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Universities in California Make Millions on Fees of Rejected Applications

Universities in California Make Millions on Fees of Rejected Applications

“Thirteen California universities were counted among the top 50 for total revenue from applications”

Some people would look at this and say it’s a scam. It certainly doesn’t seem fair, anyway.

The Sacramento Bee reports:

California universities make millions on applications they reject

UCLA made more than $6.7 million last year from admission applications, with more than 80 percent of it coming from applications that were ultimately rejected.

UCLA topped a list of 500 higher education institutions, public and private, surveyed by the National Center for Education Statistics and curated by LendEDU, a “marketplace for private student loans, student loan refinancing, credit cards and personal loans,” according to its website.

But UCLA wasn’t alone among California universities to receive considerable revenue from applications. Thirteen California universities were counted among the top 50 for total revenue from applications, with the first six slots going to UCLA, UC San Diego, UC Berkeley, UC Irvine and UC Santa Barbara.

To read LendEDU’s study, see here.


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Of course it’s a scam. UCLA actually charges a $105 application fee, which is less than many other colleges. Most of the applicants are instantly rejected by a computer based on GPAs, test scores, race, sex, and other data. That is where the schools make substantial profits. There is no reason these instant rejections should be charged an application fee.

The likely admits go on to actual human evaluators, and may be invited for interviews. This process requires human resources, and might justify an application fee for the likely admits. But one could argue that the admissions process is just as important for the school as it is for the prospective students, and the school should cover its expenses as a normal cost of doing business.

    artichoke in reply to OldProf2. | November 17, 2018 at 9:58 am

    The highest application fee we’ve encountered in college apps this year is $75. That’s in addition to $12 to have test scores sent from College Board and $16 to have the financial “profile” sent from College Board, all per school. Not all schools need the profile, but almost all need the test scores. We didn’t do ACT but that would have been additional cost.

    And of course all the fees to take various tests last year from College Board.

    Does this study look at the costs to run the admissions office? That would be an interesting comparison.

So are there grounds for a class action suit if it is plausible that the school is simply using the process as a means to generate revenue? If they are using a computer to automatically reject unsuitable applicants, then it seems as those these criteria should be published.* There are two possible reasons that they aren’t. One is revenue, and the other, likely more important, is implied exclusivity, in that they want to bolster the total number of applicants in order to make it appear as if the school is more selective with the incoming class. Saying that a school accepts one out of six that apply is better than one out of two. In addition, it could be like health care, where the costs are spread out over those who don’t need it to pay for those who do. They might not be making money. It might cost $25 for each easily rejected applicant, and $500 for each accepted applicant (I am making up these numbers only to illustrate a point). So 6 applicants generate $630 in payments, but it costs the school $625 to figure out who the one person that they will admit.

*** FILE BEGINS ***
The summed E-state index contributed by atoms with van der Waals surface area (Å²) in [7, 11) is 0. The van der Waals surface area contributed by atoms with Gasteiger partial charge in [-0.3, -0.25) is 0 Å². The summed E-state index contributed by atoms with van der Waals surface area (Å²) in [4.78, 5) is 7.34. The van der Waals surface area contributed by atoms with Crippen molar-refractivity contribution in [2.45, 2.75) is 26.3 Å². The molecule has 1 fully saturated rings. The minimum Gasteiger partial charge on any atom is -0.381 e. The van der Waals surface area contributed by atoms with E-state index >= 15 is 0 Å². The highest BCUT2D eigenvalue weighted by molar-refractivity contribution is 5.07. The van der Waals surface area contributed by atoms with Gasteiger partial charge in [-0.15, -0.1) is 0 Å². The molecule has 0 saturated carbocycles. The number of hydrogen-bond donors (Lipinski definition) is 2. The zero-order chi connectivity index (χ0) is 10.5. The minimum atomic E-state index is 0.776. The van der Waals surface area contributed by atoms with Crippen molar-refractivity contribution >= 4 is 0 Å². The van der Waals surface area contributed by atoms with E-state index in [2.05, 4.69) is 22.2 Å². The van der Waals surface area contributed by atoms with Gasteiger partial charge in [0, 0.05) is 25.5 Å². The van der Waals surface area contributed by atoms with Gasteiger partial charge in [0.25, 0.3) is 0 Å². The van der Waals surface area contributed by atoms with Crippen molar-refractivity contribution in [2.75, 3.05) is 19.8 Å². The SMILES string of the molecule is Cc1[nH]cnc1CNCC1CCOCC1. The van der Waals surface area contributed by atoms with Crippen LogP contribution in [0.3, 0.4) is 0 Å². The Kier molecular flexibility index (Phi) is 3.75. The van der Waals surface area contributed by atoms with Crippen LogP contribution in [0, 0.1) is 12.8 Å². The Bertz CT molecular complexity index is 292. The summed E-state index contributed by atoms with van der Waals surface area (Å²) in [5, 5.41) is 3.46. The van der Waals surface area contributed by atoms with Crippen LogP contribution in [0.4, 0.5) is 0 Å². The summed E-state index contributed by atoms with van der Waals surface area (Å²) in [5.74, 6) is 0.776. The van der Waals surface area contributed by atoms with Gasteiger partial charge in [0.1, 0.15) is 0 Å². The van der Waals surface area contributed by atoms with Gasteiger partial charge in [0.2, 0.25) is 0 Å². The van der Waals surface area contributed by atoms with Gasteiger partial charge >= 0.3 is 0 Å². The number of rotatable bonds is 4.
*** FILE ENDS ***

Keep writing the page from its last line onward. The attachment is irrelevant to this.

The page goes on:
* of course the minimums are somewhat fluid and the cutoff points would need to be determined based on historical data. But I am sure that if say they are taking 1 out of 6, then they could compute the value of the 50% percentile for the applicant pool, and probably all of those admitted (excepting athletes, of course) would be be above the 50% point in all criteria. Regardless, they should be able to flat out say that if one doesn’t meet absolute minimums in certain areas, then their application won’t be considered and they shouldn’t apply. But then they would be opening up the pandora’s box of likely affirmative action determinations which they absolutely would never want to be made public.

I don’t think this is net revenue. UCLA is far from blameless but the cost of processing an app is between 0 and the actual charge (someone else said $105).

It would be nice if they were required to charge each person actual cost of app processing…but that will never happen because they have to subsidize rather than “penalize” those who can’t pay or those with whatever merits are deemed worthy of further examination.

Last thing I’ll add: No one is forcing anyone to pay the app fee and apply to go to UCLA. In an ideal free market world, market forces would come into play (incentivized discounts or waived fees for high achievers to recruit quality apps over quantity, but of course a gamed selectivity ranking is more important in academic fantasy land)